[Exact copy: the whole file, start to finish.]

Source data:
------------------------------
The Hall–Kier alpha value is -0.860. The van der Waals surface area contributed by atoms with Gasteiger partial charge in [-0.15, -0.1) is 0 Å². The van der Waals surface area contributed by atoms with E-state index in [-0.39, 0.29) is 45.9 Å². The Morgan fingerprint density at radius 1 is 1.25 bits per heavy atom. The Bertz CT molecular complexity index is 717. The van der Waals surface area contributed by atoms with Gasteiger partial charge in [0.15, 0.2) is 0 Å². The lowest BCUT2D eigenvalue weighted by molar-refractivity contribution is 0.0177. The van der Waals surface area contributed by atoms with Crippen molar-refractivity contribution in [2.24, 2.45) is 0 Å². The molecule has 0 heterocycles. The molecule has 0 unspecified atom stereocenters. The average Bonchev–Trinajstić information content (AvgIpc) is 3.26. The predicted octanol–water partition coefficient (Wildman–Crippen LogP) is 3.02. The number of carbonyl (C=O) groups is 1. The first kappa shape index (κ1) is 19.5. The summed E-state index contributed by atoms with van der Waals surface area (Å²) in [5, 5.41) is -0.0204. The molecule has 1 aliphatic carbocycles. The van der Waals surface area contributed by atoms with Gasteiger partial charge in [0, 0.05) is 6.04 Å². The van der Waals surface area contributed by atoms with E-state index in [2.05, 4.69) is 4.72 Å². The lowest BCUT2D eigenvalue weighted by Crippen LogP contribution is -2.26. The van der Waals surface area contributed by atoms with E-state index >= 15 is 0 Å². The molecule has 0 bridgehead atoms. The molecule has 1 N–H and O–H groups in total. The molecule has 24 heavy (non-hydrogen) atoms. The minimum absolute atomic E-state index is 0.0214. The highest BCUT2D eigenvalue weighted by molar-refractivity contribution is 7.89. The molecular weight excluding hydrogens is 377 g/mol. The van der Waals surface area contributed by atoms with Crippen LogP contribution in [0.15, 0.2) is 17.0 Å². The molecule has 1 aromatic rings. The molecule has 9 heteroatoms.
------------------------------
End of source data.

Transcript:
The Hall–Kier alpha value is -0.860. The van der Waals surface area contributed by atoms with Gasteiger partial charge in [-0.15, -0.1) is 0 Å². The van der Waals surface area contributed by atoms with E-state index in [-0.39, 0.29) is 45.9 Å². The Morgan fingerprint density at radius 1 is 1.25 bits per heavy atom. The Bertz CT molecular complexity index is 717. The van der Waals surface area contributed by atoms with Gasteiger partial charge in [0.15, 0.2) is 0 Å². The lowest BCUT2D eigenvalue weighted by molar-refractivity contribution is 0.0177. The van der Waals surface area contributed by atoms with Crippen molar-refractivity contribution in [2.24, 2.45) is 0 Å². The molecule has 0 heterocycles. The molecule has 0 unspecified atom stereocenters. The average Bonchev–Trinajstić information content (AvgIpc) is 3.26. The predicted octanol–water partition coefficient (Wildman–Crippen LogP) is 3.02. The number of carbonyl (C=O) groups is 1. The first kappa shape index (κ1) is 19.5. The summed E-state index contributed by atoms with van der Waals surface area (Å²) in [5, 5.41) is -0.0204. The molecule has 1 aliphatic carbocycles. The van der Waals surface area contributed by atoms with Gasteiger partial charge in [0, 0.05) is 6.04 Å². The van der Waals surface area contributed by atoms with E-state index in [2.05, 4.69) is 4.72 Å². The lowest BCUT2D eigenvalue weighted by Crippen LogP contribution is -2.26. The van der Waals surface area contributed by atoms with E-state index >= 15 is 0 Å². The molecule has 0 bridgehead atoms. The molecule has 1 N–H and O–H groups in total. The molecule has 24 heavy (non-hydrogen) atoms. The minimum absolute atomic E-state index is 0.0214. The highest BCUT2D eigenvalue weighted by molar-refractivity contribution is 7.89. The molecular weight excluding hydrogens is 377 g/mol. The van der Waals surface area contributed by atoms with Crippen LogP contribution in [0.15, 0.2) is 17.0 Å². The molecule has 1 aromatic rings. The molecule has 9 heteroatoms.